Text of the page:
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Bank of America settles suit over Merrill Lynch for $2.4 billion

BofA agrees to settle an investor lawsuit accusing it of understating the financial decay at Merrill Lynch when the bank acquired the giant investment house during the financial crisis.

September 29, 2012|By E. Scott Reckard, Los Angeles Times
  • A Bank of America branch in New York's Times Square. BofA has agreed to spend $2.4 billion to settle an investor lawsuit over its acquisition of Merrill Lynch during the financial crisis.
A Bank of America branch in New York's Times Square. BofA has agreed… (Stan Honda, AFP/Getty Images )

Clearing one major thorn from its thicket of legal problems, Bank of America Corp. agreed to spend $2.4 billion to settle an investor lawsuit accusing it of understating the financial decay at Merrill Lynch & Co. when it acquired the giant investment house during the financial crisis.

"Our primary focus is on the future," Chief Executive Brian Moynihan said in a statement Friday, admitting no wrongdoing and explaining that the giant Charlotte, N.C., bank just wanted to end the costs and uncertainties of the class-action suit.

Although sizable, the settlement is far less than BofA has agreed to pay for other legal claims. Those include $11.8 billion for the bank's botched handling of troubled mortgage borrowers and foreclosures, and $8.5 billion for investors demanding that BofA buy back soured mortgage bonds issued by Countrywide Financial Corp., the Calabasas home lender it also acquired as the financial crisis set in.

The agreement may offer limited consolation for longtime shareholders who saw the bank's stock value top $240 billion in September 2006, then tumble to less than $50 billion in 2009. BofA's market value Friday was about $95 billion.

Many of the bank's troubles stem from the decision by Moynihan's predecessor, Ken Lewis, to press ahead with his takeovers of Merrill and Countrywide even as the collapse of the subprime mortgage market cost both firms billions of dollars.

When Lewis announced in September 2008 that BofA would buy Merrill for $50 billion in stock, the firms claimed that the merger would create a financial services behemoth that would return huge profits by 2010. By Jan. 1, 2009, when the acquisition closed, the shares' value had slumped to $19.4 billion.

The investor class-action lawsuit, filed in federal court in Manhattan, alleged that Merrill's financial health had deteriorated significantly by that point. Just days before a meeting at which shareholders were to vote on the deal, Lewis knew that Merrill was expected to report a fourth-quarter loss of at least $16 billion, the lawsuit said.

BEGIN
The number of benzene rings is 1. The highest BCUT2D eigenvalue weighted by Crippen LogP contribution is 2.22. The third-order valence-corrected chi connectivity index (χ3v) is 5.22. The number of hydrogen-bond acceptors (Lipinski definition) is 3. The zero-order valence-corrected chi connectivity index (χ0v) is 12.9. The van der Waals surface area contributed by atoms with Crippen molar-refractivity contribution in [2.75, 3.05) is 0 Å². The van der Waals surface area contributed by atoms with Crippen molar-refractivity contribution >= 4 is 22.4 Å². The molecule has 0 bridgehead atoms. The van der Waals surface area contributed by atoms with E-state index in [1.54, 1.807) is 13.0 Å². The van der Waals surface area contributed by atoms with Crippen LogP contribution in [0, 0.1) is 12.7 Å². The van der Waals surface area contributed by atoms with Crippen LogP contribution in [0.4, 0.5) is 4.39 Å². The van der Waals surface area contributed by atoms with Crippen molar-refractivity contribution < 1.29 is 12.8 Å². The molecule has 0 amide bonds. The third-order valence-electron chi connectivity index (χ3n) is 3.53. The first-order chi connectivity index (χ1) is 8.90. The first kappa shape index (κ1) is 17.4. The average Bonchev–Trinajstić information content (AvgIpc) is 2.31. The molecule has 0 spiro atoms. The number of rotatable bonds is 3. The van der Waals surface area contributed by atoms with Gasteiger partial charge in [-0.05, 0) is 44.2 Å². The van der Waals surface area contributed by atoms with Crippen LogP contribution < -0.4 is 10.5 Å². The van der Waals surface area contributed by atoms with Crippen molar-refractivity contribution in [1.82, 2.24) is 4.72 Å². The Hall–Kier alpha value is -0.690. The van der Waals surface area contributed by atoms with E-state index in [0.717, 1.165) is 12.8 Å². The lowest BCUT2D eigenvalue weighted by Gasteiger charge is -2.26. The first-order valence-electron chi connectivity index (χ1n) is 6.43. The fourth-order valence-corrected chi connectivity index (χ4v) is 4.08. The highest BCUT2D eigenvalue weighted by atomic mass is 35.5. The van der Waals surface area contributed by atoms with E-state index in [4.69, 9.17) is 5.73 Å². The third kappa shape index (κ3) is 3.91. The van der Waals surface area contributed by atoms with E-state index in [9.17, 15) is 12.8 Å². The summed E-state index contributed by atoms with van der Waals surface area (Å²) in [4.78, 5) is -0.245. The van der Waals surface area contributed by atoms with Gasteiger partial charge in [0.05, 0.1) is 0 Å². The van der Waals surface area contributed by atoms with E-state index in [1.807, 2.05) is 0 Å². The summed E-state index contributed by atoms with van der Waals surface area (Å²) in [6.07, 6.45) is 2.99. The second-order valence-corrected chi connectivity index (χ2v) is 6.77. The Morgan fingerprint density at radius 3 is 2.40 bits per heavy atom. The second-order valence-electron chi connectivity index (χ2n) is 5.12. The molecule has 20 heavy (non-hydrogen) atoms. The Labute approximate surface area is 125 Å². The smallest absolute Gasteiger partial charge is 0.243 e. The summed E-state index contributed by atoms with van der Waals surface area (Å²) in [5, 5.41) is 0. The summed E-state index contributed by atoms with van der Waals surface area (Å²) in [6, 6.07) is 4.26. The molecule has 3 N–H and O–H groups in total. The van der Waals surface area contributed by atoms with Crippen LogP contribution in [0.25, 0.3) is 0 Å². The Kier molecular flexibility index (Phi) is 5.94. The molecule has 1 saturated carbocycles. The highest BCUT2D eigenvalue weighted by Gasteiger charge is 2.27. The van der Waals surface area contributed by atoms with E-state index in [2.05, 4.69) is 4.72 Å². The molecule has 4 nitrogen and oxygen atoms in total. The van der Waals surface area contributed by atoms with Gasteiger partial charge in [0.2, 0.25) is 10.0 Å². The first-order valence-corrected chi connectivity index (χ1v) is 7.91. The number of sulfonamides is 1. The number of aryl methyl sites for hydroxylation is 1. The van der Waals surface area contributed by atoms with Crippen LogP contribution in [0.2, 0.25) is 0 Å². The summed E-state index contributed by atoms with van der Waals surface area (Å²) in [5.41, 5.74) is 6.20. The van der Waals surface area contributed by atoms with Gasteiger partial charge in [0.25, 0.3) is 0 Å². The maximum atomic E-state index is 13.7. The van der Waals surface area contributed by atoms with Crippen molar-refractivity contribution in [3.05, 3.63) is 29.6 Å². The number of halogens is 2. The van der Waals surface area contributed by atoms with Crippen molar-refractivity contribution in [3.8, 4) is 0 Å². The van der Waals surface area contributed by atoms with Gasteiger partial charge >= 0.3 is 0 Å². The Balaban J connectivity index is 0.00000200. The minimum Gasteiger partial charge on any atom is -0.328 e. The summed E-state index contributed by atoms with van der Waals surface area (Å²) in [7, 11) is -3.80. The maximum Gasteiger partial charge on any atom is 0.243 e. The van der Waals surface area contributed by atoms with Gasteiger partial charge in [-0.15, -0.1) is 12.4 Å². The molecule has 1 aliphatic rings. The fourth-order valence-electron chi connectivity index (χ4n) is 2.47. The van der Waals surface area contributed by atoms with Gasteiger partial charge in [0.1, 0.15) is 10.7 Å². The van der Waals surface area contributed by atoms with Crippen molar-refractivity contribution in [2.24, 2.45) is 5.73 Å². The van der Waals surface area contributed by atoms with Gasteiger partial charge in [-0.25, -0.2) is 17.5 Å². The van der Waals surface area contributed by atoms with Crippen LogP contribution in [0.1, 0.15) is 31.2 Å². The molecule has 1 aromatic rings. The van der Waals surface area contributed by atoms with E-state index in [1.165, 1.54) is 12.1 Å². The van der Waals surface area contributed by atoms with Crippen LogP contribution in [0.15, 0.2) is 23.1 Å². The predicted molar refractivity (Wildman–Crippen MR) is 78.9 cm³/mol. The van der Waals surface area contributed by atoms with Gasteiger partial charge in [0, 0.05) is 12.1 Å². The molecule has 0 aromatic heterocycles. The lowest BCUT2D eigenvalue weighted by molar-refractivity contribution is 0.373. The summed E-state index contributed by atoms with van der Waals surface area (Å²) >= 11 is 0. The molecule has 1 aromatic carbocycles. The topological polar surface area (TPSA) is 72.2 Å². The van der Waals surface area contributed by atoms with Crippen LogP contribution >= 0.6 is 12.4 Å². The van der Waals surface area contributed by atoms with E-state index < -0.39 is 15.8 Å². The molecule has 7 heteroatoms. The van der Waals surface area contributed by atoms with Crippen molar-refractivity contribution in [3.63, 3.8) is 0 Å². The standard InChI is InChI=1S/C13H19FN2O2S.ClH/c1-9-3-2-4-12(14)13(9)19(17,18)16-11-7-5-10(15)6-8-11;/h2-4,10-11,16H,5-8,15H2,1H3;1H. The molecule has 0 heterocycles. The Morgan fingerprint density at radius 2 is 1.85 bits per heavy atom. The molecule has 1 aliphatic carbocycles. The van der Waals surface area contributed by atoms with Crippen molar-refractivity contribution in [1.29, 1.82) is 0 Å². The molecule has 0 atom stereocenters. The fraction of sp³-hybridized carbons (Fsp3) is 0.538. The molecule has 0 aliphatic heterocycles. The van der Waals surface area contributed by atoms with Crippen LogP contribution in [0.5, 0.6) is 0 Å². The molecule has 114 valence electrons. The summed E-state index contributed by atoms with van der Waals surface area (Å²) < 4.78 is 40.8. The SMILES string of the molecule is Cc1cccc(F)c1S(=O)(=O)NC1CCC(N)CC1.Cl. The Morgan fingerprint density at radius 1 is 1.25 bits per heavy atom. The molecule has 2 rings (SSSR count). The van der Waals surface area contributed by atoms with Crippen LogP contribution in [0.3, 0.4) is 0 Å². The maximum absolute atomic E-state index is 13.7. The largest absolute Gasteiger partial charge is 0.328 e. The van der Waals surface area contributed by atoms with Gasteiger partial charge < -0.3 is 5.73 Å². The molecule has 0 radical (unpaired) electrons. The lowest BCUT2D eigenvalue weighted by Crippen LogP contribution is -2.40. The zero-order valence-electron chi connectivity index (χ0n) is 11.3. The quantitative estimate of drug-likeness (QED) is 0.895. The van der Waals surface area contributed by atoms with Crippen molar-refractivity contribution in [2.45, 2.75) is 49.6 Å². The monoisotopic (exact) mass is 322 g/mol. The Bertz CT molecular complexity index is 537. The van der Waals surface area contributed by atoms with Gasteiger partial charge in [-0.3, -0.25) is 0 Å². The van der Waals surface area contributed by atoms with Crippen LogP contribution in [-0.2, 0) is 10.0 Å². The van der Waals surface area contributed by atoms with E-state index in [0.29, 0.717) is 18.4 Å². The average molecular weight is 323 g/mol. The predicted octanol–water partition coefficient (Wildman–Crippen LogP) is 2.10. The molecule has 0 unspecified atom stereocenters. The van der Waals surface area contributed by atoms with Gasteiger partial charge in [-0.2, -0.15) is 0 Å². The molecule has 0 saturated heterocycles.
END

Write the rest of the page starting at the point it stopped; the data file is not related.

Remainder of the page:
"Prior to the vote, these losses forced BoA to take significant actions that severely impaired Merrill's and the combined company's ability to generate earnings in future years," according to the lawsuit.

The problems eventually surfaced, and as the financial crisis dragged on, Bank of America was forced to take two bailouts totaling $45 billion from the government, with problems largely stemming from the Merrill Lynch and Countrywide deals.

The settlement announced Friday also requires BofA to make changes in its corporate governance that the plaintiffs said would make it more accountable to shareholders. Plaintiffs included institutional investors, including the Ohio retirement systems for public employees and teachers, who claimed that BofA had misled them.

"Investing involves risk," Ohio Atty. Gen. Mike DeWine said in a statement praising the settlement. "But investors, whether pension funds or individuals, expect companies to provide accurate information so they can judge that risk."

Bank officials said the vast majority of investors had, like DeWine, accepted the settlement, which must be approved by U.S. District Judge Kevin Castel in Manhattan. But at least one high-profile investor decided not to participate and to pursue legal claims separately.

"We opted out," said Jonathan Finger, a past Moynihan critic who runs a Houston financial firm with a major investment in BofA.

Finger declined to discuss Merrill on Friday, and a BofA spokesman said Moynihan wouldn't comment beyond the bank's statement.

BofA's remaining legal problems include a $10-billion lawsuit filed by giant insurer American International Group Inc., which seeks to reclaim losses on mortgage securities, and a bitter dispute with Fannie Mae. The giant mortgage buyer's requests that BofA repurchase billions of dollars in flawed home loans became so demanding that the bank has stopped doing any new business with Fannie Mae.

Wall Street had expected earnings of 14 cents a share when BofA reports its third-quarter financial results Oct. 17. But the bank said the cost of the Merrill Lynch settlement, along with large charges related to how its debt and British tax liabilities are accounted for, would sharply cut into its results, leaving analysts to project big losses instead.

JMP Securities analyst David Trone, estimating the loss at 17 cents a share, said the Merrill Lynch settlement was far larger than expected "given the weak merits of such suits and historical precedence."

But Rochdale Securities analyst Richard X. Bove remained a fan of BofA, saying its stock is undervalued. The shares fell 14 cents, or 1.6%, to $8.83 on Friday. Bove said the settlement and accounting adjustments "do not impact operating results," which are improving, he wrote, "and are not likely to require any capital raising effort by the bank."

Unlike BofA's mortgage operations, which have run up more than $40 billion in losses since the Countrywide acquisition, Merrill Lynch is a winner, Bove said in an email.

"Over time, Merrill will be the dominant player" in BofA operations, he said. "It has proven to be a very positive investment with significant benefits to the bank."

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